Before I saw Fantastic Beasts: The Crimes of Grindelwald in an upscale mall in Los Angeles, two of the films stars, Eddie Redmayne and Jude Law, appeared in a clip on screen. They were there to introduce the film, a la Alistair Cooke, and to share footage of characters from past movies set in J.K. Rowling’s beloved Wizarding World. (This was proceeded by a commercial for the Harry Potter attraction up the road at Universal Studios, which was offering a buy one day, get one day free during the Christmas season, blackout dates apply).
After a few words from Redmayne—who reprises his role as Newt Scamander, the charmingly off-kilter Magizoologist with a New Wave hairstyle from 2016’s Fantastic Beasts and Where to Find Them—Law, who in this film does a disaffected bachelor take on the esteemed Professor Dumbledore, spoke about the endlessly rich world that Rowling had created.
He speaks the truth, of course, but not in the way he meant it. The world Rowling dreamt up during the Tony Blair era is getting no richer after this installment, but its creator and various producers certainly will be.
The latest iteration feels less like a journey to the magical land that exists just beyond our own than an extended slideshow of someone else’s vacation there long ago, followed by extensive citations and footnotes. The story is of the late 1920s rise of the dark wizard Gellert Grindelwald, played by Johnny Depp, riding the fader between Billy Idol and James Mason. He is gearing up for a war to shatter the well-settled peace between wizards and the rest of us Normies, which they variously call Muggles or No-Majs.
On the other side, there’s Grindelwald’s former friend Dumbledore, desperate to keep the peace but—for various reasons that are extremely significant—unable to confront Grindelwald directly. So Dumbledore enlists his former student Scamander to have a go at him. Along with the various titular creatures he keeps in his briefcase, Scamander gets assistance from the American Auror (that’s a good wizard who officially gets to tussle with the dark wizards) Tina Goldstein (Katherine Waterston) as well as his Muggle buddy Jacob Kowalski (Dan Fogler), who is meant to provide comic relief.
Grindelwald is trying to sell wizards—especially the Pure-bloods—on the idea that these tremendously privileged folk are actually the ones being repressed. (Sound familiar?) Along with the always-attractive sets and costumes, the film’s portrayal of the rise of this all-too-real fantasy fascism is one of the few things that gives the busy and incrementally plotted film any heat.
FANTASTIC BEASTS: THE CRIMES OF GRINDELWALD ★★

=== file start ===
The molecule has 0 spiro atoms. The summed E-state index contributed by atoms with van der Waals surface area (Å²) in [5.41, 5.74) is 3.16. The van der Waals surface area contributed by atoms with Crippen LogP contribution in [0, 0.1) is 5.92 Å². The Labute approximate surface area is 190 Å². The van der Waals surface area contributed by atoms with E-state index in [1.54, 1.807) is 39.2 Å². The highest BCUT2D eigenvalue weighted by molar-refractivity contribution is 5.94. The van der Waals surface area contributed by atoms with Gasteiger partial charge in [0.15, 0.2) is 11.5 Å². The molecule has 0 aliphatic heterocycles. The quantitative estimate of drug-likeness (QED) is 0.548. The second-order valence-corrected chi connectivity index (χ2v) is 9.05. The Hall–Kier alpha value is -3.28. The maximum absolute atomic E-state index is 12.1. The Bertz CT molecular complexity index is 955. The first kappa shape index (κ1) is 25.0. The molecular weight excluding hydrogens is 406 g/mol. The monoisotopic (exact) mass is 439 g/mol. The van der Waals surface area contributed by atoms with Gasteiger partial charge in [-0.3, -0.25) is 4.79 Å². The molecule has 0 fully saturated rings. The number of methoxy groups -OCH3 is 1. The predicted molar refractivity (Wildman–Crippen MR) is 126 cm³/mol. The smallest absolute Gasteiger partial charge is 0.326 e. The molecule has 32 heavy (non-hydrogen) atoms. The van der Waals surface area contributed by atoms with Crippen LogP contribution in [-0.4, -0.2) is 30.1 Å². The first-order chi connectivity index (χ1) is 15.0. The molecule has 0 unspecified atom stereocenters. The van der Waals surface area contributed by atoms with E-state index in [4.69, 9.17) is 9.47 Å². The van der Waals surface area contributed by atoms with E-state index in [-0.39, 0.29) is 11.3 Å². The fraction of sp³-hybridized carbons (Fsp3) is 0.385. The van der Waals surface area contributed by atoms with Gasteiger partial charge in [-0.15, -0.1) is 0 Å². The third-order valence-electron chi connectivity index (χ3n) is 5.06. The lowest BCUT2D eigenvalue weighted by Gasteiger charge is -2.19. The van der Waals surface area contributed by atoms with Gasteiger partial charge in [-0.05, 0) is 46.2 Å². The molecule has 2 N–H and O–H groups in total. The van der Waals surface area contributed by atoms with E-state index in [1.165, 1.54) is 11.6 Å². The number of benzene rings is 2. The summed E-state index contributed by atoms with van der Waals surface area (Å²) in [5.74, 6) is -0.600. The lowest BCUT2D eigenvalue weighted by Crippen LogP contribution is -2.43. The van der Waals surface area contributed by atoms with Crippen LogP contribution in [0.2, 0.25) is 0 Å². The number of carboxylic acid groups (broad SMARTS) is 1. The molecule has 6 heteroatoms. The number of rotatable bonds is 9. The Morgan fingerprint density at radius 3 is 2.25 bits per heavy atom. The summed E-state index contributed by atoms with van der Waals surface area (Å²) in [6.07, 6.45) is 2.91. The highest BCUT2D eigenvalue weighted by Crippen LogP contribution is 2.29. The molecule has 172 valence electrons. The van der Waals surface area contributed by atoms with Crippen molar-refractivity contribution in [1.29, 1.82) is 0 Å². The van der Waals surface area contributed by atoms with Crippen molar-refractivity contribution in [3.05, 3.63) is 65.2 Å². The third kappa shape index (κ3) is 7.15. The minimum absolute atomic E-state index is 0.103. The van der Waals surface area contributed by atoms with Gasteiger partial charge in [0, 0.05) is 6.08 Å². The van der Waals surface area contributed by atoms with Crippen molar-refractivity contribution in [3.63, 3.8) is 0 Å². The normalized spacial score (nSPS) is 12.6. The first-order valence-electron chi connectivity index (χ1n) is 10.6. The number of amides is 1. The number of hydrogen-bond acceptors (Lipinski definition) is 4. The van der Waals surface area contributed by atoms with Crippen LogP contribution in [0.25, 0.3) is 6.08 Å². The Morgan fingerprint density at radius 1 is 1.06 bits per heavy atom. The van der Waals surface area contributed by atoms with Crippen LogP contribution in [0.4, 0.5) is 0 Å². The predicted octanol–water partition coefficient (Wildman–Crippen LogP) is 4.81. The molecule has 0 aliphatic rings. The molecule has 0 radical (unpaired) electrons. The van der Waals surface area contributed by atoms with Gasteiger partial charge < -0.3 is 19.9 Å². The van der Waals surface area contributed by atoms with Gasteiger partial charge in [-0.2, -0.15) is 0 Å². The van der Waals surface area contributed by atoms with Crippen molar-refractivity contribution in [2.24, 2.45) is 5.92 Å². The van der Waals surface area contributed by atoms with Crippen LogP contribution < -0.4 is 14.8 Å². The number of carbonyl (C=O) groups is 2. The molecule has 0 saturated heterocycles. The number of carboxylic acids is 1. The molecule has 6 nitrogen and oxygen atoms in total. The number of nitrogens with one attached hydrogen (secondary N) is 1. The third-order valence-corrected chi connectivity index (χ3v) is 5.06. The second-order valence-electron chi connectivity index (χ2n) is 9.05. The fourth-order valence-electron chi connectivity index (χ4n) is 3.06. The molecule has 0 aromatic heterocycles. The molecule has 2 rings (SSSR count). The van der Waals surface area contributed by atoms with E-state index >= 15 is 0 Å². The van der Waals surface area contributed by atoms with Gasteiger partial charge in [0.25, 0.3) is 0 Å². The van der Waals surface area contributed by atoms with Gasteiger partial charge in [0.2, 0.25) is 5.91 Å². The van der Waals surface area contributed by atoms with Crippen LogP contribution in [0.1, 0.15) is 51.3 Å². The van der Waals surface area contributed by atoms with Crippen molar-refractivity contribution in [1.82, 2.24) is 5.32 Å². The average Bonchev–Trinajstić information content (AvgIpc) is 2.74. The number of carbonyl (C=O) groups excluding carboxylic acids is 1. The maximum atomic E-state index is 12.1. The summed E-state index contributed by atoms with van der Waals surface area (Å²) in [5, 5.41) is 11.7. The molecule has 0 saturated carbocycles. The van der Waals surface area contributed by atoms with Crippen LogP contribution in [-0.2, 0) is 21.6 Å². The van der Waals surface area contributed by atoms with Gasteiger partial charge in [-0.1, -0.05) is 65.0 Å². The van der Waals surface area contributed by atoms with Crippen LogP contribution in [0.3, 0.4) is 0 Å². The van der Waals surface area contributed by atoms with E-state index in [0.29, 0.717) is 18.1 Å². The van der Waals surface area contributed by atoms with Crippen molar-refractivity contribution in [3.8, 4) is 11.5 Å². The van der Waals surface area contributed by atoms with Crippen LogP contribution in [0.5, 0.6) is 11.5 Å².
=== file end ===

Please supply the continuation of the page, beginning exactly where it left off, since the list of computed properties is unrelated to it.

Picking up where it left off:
While the presence of both Law and Depp is a little distracting—the film could also be called The Proxy War of the Long in the Tooth Former Hotties—the acting is generally strong. But here the film’s best assets are also criminally underused. This is especially true of the alluring Ezra Miller’s Credence Barebone. While the character’s true identity and position in the world’s mythos is central to the story; the actor is barely in the movie. It’s as if Harry Potter spent all eight of his films trapped under the Dursleys’ staircase.
Of course, someone making the film could have noticed this and mentioned it to Rowling, who wrote the script herself. She would benefit from having push back from an equally strong artistic voice, reminding her to luxuriate in her world rather than jump to another reveal, and she arguably hasn’t had that since Alfonso Cuarón directed 2004’s Harry Potter and the Prisoner of Azkaban. By comparison, director David Yates, directing his sixth film set in the Wizarding World, is more of a functionary.
At the screening, we were all given buttons that said #ProtectTheSecrets, likely meant as a not particularly well-veiled threat to critics not to spoil any of the film’s precious plot revelations. (The…”Or We Won’t Invite You to These Screenings” was assumed and did not need to be hashtagged.) The buttons were emblematic of the problem with this era of Rowling’s miraculous and now (sadly) never-ending story: plot is all that’s on offer. It should supply wondrous experiences—a new shop to explore in Diagon Alley or a thrilling Snitch chase in a Quidditch match—and not just plot points for a story in which we are becoming increasingly less invested.
Divorced of the sense of discovery that has been Rowling’s stock and trade since the first Harry Potter book was published 21 years ago, those story points become nothing more than little trinkets that get dropped into the bottom of a drawer, eventually to be forgotten.